What are the Duties of a Certified Medical Assistant?

A certified medical assistant (CMA) is a multi-skilled allied health professional who supports the work of physicians and other health care providers. CMAs typically work in outpatient settings, such as clinics and doctor’s offices, and perform a variety of tasks to keep the office running smoothly. These duties may include taking and recording patient medical histories, scheduling appointments, preparing patients for examinations, and assisting with diagnostic procedures. In some states, CMAs may also be allowed to perform certain tasks

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Job Description

The medical assistant job description is quite diverse as these professionals perform both clinical and administrative tasks. They work alongside physicians, nurses and other medical staff in hospitals, clinics and private practices. clinically, they may take patient vital signs, collect laboratory specimens, perform basic laboratory tests, prepare patients for examinations and administer medications as directed by a physician. administratively, they may schedule appointments, take payments, maintain medical records and deal with insurance companies.


Certified Medical assistants (CMAs) are multi-skilled health care professionals specifically trained to work in outpatient facilities such as medical offices and clinics. Their duties include administrative tasks, clinical tasks, and patient education. Although their job description varies by state, medical assistants must graduate from an accredited postsecondary institution and pass a national exam to earn certification. The majority of CMAs have postsecondary education certificates, although some receive diplomas or associate’s degrees.

Most states have no specific regulations regarding the supervision of CMAs, so their duties and scope of practice are largely determined by the supervising physician. However, all CMAs must be able to perform basic administrative functions such as greeting patients, updating and filing patient Medical records scheduling appointments, answering phones, and handling billing and insurance paperwork. They may also be responsible for maintaining office supplies and equipment, preparing examination rooms before patient visits, ensuring that sterilization procedures are followed correctly, assisting with patient exams or procedures when needed, and helping to remove sutures or change wound dressings. In addition to administrative tasks, CMAs often perform clinical tasks such as taking vital signs (temperature, blood pressure, heart rate, respiratory rate), preparing patients for examination by removing clothing and draping them with a cloth, collecting urine or stool samples for testing when needed, drawing blood for laboratory tests using needles or venipuncture devices,, performing electrocardiogram (EKG) or phlebotomy procedures when necessary,, assisting with minor office surgery as directed by the supervising physician,, removing sutures or changing wound dressings,, applying non-medicated ointments or creams as directed.. In some states,, CMAs may administer medications orally,, topically,, intramuscularly (IM),or subcutaneously (SQ).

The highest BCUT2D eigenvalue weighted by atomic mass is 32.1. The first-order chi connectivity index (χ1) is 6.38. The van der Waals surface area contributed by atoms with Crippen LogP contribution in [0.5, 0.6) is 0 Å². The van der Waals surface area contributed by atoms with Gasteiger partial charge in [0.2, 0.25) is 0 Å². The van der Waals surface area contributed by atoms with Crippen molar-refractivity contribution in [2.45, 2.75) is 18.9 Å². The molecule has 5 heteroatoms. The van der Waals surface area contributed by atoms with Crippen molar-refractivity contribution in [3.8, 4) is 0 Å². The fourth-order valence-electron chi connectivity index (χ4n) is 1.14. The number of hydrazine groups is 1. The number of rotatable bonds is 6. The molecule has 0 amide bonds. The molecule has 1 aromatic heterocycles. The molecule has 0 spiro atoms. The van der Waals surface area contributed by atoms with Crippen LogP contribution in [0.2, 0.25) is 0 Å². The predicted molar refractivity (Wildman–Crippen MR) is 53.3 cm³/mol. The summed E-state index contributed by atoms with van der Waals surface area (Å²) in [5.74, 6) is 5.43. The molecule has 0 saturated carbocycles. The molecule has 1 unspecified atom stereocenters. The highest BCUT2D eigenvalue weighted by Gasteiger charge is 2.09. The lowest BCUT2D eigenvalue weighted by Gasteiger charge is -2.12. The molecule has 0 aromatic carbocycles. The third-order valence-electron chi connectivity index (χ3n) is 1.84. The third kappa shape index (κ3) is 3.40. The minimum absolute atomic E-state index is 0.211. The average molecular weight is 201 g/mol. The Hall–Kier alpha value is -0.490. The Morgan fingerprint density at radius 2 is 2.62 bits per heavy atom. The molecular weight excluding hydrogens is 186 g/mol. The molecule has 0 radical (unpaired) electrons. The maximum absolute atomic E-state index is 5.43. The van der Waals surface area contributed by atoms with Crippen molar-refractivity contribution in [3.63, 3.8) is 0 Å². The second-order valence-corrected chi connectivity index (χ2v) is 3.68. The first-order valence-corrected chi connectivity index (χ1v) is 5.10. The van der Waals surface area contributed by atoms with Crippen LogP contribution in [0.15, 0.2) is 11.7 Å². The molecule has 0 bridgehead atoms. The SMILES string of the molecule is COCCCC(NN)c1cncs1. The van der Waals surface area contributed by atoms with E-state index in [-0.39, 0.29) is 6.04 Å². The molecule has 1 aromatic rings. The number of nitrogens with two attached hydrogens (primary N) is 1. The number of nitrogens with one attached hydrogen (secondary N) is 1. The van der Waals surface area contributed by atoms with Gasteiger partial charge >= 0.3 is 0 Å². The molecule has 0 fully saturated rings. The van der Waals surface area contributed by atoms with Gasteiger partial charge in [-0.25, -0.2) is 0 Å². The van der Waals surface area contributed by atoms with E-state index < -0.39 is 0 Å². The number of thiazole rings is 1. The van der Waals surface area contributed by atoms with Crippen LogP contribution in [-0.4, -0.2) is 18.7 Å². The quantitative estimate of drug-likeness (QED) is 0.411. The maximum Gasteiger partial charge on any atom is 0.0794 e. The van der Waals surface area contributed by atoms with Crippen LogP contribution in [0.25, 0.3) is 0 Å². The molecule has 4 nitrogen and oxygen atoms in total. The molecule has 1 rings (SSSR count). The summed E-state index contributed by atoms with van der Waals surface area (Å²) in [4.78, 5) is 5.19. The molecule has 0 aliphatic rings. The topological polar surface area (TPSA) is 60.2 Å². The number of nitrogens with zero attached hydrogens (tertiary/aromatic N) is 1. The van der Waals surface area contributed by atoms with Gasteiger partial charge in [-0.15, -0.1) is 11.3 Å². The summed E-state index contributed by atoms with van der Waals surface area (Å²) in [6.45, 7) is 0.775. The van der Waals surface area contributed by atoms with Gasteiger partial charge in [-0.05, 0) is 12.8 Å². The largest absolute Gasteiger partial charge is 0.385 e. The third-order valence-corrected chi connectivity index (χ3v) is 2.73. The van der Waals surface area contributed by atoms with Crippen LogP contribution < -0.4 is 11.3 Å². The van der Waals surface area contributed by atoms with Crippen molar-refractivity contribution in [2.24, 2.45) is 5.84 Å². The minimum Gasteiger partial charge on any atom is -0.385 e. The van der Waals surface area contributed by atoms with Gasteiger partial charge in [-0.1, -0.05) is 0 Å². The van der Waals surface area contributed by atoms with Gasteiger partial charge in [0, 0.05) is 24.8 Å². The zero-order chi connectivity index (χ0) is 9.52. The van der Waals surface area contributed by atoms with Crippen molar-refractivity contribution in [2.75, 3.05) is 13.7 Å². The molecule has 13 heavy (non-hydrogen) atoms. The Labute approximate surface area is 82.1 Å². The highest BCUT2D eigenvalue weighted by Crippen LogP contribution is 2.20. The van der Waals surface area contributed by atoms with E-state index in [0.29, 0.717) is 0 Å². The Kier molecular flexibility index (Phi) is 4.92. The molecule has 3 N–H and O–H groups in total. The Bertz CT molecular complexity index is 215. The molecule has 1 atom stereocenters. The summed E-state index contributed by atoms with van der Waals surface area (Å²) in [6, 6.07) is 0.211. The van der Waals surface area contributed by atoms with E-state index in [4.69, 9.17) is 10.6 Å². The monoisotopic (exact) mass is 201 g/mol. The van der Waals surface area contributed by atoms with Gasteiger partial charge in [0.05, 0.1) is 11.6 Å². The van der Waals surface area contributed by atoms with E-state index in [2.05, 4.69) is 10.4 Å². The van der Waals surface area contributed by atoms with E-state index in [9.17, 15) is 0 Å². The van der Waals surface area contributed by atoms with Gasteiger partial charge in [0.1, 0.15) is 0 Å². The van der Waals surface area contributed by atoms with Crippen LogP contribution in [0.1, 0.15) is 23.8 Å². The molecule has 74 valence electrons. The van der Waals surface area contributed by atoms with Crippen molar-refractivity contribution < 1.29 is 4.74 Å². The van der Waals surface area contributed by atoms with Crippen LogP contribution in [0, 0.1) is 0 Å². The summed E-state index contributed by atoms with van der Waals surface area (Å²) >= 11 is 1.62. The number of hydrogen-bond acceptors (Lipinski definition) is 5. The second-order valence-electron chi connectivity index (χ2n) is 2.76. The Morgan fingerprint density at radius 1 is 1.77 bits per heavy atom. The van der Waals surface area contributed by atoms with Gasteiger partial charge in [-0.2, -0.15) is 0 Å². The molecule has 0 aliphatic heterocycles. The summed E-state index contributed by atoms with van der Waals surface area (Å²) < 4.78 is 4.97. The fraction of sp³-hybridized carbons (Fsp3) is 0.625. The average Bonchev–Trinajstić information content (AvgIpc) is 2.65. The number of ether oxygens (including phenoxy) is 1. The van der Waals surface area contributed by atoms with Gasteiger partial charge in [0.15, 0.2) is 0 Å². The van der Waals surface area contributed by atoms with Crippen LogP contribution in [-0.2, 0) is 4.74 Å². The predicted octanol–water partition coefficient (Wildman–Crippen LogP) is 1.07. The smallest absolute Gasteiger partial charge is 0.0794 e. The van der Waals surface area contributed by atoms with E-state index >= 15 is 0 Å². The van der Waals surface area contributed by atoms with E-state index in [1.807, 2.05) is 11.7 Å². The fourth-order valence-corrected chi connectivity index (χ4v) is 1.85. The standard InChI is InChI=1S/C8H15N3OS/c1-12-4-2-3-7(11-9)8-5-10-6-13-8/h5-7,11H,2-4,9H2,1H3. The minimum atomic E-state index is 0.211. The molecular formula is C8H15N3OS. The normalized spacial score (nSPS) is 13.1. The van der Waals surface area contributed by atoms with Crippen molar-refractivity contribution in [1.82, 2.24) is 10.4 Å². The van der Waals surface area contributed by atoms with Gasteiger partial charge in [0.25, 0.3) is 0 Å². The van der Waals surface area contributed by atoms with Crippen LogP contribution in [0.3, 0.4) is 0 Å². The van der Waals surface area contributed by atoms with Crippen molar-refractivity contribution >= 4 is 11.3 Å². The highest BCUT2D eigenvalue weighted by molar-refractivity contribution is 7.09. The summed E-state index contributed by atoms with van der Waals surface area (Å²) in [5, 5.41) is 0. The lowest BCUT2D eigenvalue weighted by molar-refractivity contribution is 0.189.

In addition to performing administrative and clinical tasks,, certified medical assistants must also be able to educate patients about their treatment plans., This includes answering questions about medications,. diet,, test results supply purchases ,or other self-care instructions. They may also provide guidance on diet modifications exercise programs ,or disease prevention . For example ,a CMA may teach a diabetic patient how to monitor his or her blood sugar levels .


Most medical assistants have a postsecondary education from a community college, technical school, or vocational school. Although not required, some states have certification programs for medical assistants. Duties of medical assistants vary from office to office, but most perform administrative and clinical tasks.

Clinical duties may include taking and recording patients’ vital signs and medical histories, preparing patients for examination, drawing blood, and administering medications as directed by a physician. Medical assistants also may schedule appointments, receive payments, code and file insurance forms, & perform other administrative duties.

Some states allow medical assistants to perform more advanced procedures under the supervision of a physician. These expanded functions might include removing sutures (stitches), applying electrocardiography or sonography equipment to aid in diagnosis, or assisting in minor surgery. Other state laws allow medical assistants to administer medications only if they have completed an accredited medication aide training program.